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How do you make mountain texture with paint?


Creating a realistic mountain texture with paint can transform a basic landscape painting. The texture of mountain surfaces is complex, with rough, jagged rocks and smooth slopes. Mastering techniques to portray the nuances of mountain terrain will elevate your artwork. With some key skills, you can learn how to make convincing mountain texture using acrylic, oil, or watercolor paint.

Gather Reference Photos

The first step is gathering plenty of reference photos of mountains. Study images of various mountain ranges to understand the diversity of textures. Focus on:

  • Rocky cliffs and outcroppings
  • Fields of scree and talus
  • Smooth slopes and ridges
  • Sparse vegetation
  • Snow patches and glaciers

Analyze the colors, patterns, and textures seen in your reference photos. Pay attention to the way sunlight hits the mountains. Shadows and highlights create contrasts that enhance the texture. Spend time observing the reference images to properly depict the complexity of mountain surfaces.

Map Out the Composition

Start by loosely sketching the overall composition in light pencil lines. Map out the large shapes and values. Squint your eyes to visualize the simple values and planes within the mountain forms. Avoid including too much detail at this stage. Concentrate on the major lines, angles, overlaps, and silhouettes of the mountains.

Build Up Layers of Texture

The key to creating mountain texture is gradually building up layers of paint. Start with broad areas of solid color to represent the main sections of your mountains. For example:

  • Deep blue-grays for distant peaks
  • Cool purples and greens for north-facing slopes
  • Warm browns and yellows for sun-lit cliffs

Dry Brush Technique

Then begin adding texture on top of these foundation colors using the dry brush technique. Load a small amount of thick paint on a stiff bristle brush. Wipe most of the paint off on a paper towel so the brush is nearly dry. Then lightly drag the bristles across the surface to scratch out rough texture. Build up the jagged edges of rocks with this method.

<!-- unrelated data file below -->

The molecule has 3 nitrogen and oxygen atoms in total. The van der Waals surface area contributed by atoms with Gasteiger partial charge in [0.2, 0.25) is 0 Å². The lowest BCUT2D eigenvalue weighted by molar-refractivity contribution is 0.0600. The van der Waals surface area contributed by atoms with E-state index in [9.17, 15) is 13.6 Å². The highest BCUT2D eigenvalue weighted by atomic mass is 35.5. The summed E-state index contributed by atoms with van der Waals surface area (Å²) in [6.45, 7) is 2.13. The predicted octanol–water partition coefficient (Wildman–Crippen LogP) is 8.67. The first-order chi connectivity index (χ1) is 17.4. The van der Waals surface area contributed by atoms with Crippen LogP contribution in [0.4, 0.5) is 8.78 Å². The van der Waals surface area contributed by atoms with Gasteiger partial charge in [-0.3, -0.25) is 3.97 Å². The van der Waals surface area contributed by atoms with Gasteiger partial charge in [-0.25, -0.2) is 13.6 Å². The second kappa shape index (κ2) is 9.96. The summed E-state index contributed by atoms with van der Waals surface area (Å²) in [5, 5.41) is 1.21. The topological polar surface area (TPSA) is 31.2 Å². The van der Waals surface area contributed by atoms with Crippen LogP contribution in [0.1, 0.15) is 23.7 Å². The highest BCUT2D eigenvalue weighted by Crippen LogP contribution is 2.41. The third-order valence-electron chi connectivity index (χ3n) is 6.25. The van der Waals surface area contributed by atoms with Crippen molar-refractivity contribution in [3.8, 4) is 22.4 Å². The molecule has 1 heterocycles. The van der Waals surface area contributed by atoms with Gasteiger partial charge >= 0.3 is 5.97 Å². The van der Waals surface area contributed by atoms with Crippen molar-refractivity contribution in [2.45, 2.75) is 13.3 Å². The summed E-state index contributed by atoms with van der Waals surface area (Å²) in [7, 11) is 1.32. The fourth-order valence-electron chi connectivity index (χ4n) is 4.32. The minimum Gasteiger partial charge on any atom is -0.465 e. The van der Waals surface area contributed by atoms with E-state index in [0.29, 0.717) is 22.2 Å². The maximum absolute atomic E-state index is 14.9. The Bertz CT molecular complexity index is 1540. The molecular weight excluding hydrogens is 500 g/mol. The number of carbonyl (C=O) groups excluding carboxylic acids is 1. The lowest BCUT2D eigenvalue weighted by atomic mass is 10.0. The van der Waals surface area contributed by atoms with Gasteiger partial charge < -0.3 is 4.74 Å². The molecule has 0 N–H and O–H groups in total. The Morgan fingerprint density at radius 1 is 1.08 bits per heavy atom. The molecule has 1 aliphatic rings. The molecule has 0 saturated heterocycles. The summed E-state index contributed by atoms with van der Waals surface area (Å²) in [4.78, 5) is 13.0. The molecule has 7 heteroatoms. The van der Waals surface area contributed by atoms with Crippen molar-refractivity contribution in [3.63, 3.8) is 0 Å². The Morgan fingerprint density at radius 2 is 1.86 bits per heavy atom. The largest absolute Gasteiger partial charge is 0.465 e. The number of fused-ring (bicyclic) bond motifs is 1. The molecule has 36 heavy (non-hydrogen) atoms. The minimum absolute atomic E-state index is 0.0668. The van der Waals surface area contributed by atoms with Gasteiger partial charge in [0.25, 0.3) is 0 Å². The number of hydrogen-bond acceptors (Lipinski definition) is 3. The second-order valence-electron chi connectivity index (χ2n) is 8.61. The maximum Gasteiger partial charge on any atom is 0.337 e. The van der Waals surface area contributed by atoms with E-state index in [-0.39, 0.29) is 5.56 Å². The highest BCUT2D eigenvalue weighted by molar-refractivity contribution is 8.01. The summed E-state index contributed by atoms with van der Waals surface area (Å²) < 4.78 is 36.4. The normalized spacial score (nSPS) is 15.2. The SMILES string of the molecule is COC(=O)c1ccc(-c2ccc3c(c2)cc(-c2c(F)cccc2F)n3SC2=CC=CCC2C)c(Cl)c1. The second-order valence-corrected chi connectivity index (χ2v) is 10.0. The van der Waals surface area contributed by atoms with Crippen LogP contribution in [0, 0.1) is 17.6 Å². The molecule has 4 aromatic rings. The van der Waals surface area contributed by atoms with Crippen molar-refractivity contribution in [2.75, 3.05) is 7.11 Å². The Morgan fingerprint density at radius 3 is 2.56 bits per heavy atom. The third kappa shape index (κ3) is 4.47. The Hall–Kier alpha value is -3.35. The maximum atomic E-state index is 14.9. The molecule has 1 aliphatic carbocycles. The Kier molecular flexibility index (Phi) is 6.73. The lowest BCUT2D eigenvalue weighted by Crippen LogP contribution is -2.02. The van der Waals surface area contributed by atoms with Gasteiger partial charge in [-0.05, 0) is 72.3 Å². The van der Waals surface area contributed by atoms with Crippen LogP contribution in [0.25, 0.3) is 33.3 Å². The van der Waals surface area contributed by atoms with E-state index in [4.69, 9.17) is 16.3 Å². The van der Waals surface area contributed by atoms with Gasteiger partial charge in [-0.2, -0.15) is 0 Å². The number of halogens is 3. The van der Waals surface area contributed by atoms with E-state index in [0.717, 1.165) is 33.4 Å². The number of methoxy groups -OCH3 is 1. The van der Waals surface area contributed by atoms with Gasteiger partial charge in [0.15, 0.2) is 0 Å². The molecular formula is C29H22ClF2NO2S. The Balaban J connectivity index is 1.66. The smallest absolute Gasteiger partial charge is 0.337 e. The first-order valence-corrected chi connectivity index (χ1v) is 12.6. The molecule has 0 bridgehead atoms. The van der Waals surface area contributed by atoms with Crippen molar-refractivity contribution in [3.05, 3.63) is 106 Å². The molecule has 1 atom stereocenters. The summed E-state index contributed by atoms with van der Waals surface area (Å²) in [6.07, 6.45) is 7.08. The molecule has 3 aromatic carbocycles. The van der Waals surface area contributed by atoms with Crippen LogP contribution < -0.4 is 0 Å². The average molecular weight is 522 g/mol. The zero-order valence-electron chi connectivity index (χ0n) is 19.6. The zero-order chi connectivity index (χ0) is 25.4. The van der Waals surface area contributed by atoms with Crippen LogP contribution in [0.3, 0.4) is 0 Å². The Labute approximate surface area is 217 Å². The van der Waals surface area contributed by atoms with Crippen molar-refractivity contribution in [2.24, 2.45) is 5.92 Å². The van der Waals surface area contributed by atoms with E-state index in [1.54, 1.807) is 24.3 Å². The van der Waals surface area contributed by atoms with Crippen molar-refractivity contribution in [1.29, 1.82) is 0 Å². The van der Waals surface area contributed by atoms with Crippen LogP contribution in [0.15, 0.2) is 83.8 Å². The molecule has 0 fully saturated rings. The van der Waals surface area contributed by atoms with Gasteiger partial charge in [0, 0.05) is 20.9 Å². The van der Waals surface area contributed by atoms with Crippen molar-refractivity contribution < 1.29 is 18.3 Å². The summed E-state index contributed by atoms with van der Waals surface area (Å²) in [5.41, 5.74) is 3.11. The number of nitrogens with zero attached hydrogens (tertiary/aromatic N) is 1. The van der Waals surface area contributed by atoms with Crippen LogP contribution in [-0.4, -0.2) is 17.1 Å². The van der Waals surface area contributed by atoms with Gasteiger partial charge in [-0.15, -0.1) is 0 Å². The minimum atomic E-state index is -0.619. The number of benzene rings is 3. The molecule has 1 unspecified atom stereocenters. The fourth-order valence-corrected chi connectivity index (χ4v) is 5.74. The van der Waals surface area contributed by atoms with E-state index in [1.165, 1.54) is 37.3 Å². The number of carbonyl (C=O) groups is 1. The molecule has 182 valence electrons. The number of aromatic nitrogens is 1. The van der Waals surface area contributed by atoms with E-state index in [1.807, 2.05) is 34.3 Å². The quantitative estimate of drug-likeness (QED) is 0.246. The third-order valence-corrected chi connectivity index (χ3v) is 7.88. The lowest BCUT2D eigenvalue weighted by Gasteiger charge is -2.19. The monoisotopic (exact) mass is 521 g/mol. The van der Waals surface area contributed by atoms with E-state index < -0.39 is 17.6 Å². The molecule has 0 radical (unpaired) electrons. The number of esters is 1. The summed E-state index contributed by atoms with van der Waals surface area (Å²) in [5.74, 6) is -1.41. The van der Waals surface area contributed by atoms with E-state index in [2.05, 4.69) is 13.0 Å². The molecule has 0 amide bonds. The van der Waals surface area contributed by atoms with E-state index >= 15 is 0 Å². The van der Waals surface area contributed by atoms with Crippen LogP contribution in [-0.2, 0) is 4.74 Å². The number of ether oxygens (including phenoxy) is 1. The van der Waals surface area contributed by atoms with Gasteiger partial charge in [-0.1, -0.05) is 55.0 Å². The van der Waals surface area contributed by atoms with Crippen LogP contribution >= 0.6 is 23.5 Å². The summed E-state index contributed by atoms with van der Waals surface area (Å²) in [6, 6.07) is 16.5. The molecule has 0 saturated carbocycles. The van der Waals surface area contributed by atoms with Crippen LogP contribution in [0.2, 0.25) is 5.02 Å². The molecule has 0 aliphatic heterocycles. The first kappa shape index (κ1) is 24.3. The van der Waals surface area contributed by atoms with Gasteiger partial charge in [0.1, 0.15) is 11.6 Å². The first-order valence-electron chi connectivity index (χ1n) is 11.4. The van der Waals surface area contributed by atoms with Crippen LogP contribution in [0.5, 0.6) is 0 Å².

You can also build texture by spattering small flecks of paint for a speckled effect. Load a stiff bristle brush and run your finger over the tip to fling droplets of paint onto the mountainside. This adds a sense of realism to the rocky terrain.


For smoother slopes, use the scumbling technique. With a lightly loaded dry brush, delicately scrub semi-circular brush strokes overlapping each other. Scumbling creates slight variations in value and texture for rounded, eroded landforms.


To further refine the textures, glaze transparent mixes of paint overtop. Blend together complementary colors like yellow and purple to neutralize them. Apply this colored glaze subtly over existing layers, allowing the underlying detail to show through. The glazes unify the texture and increase dimension.

Depict Vegetation

To portray realistic habitat, lightly dab in bits of vegetation among the rock textures. Use blotchy brush strokes to represent clumps of tough alpine plants and scrubby trees. Add touches of green glaze to blend them into their surroundings. Let some underlying paint show through for depth.